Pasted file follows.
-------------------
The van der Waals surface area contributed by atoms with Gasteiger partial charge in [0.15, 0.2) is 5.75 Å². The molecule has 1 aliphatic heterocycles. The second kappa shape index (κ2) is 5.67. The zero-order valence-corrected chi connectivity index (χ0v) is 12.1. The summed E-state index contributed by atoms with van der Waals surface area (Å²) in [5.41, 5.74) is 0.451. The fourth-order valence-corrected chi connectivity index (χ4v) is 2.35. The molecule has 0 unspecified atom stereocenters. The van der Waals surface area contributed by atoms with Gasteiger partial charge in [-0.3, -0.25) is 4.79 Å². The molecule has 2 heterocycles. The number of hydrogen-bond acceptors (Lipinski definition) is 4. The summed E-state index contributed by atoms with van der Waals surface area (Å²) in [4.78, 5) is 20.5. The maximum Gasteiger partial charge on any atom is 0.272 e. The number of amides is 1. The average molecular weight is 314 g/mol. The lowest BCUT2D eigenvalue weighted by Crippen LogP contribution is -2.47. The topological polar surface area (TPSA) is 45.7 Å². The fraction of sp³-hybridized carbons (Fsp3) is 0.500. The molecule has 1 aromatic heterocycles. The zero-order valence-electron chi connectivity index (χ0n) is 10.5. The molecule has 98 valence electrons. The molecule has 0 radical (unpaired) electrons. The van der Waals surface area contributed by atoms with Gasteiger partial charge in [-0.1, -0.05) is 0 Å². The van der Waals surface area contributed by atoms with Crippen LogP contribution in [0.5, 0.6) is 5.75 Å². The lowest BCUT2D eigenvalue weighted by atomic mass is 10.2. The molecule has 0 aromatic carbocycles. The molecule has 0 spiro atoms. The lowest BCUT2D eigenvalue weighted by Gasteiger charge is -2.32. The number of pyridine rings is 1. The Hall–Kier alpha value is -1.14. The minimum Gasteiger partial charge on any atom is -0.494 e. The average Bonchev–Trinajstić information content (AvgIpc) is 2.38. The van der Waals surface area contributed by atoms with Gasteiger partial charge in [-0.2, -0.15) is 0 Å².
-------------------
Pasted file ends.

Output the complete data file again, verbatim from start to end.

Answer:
The van der Waals surface area contributed by atoms with Gasteiger partial charge in [0.15, 0.2) is 5.75 Å². The molecule has 1 aliphatic heterocycles. The second kappa shape index (κ2) is 5.67. The zero-order valence-corrected chi connectivity index (χ0v) is 12.1. The summed E-state index contributed by atoms with van der Waals surface area (Å²) in [5.41, 5.74) is 0.451. The fourth-order valence-corrected chi connectivity index (χ4v) is 2.35. The molecule has 0 unspecified atom stereocenters. The van der Waals surface area contributed by atoms with Gasteiger partial charge in [-0.3, -0.25) is 4.79 Å². The molecule has 2 heterocycles. The number of hydrogen-bond acceptors (Lipinski definition) is 4. The summed E-state index contributed by atoms with van der Waals surface area (Å²) in [4.78, 5) is 20.5. The maximum Gasteiger partial charge on any atom is 0.272 e. The number of amides is 1. The average molecular weight is 314 g/mol. The lowest BCUT2D eigenvalue weighted by Crippen LogP contribution is -2.47. The topological polar surface area (TPSA) is 45.7 Å². The fraction of sp³-hybridized carbons (Fsp3) is 0.500. The molecule has 1 aromatic heterocycles. The zero-order valence-electron chi connectivity index (χ0n) is 10.5. The molecule has 98 valence electrons. The molecule has 0 radical (unpaired) electrons. The van der Waals surface area contributed by atoms with Gasteiger partial charge in [-0.1, -0.05) is 0 Å². The van der Waals surface area contributed by atoms with Crippen LogP contribution in [0.5, 0.6) is 5.75 Å². The lowest BCUT2D eigenvalue weighted by atomic mass is 10.2. The molecule has 0 aromatic carbocycles. The molecule has 0 spiro atoms. The lowest BCUT2D eigenvalue weighted by Gasteiger charge is -2.32. The number of pyridine rings is 1. The Hall–Kier alpha value is -1.14. The minimum Gasteiger partial charge on any atom is -0.494 e. The average Bonchev–Trinajstić information content (AvgIpc) is 2.38. The van der Waals surface area contributed by atoms with Gasteiger partial charge in [-0.2, -0.15) is 0 Å².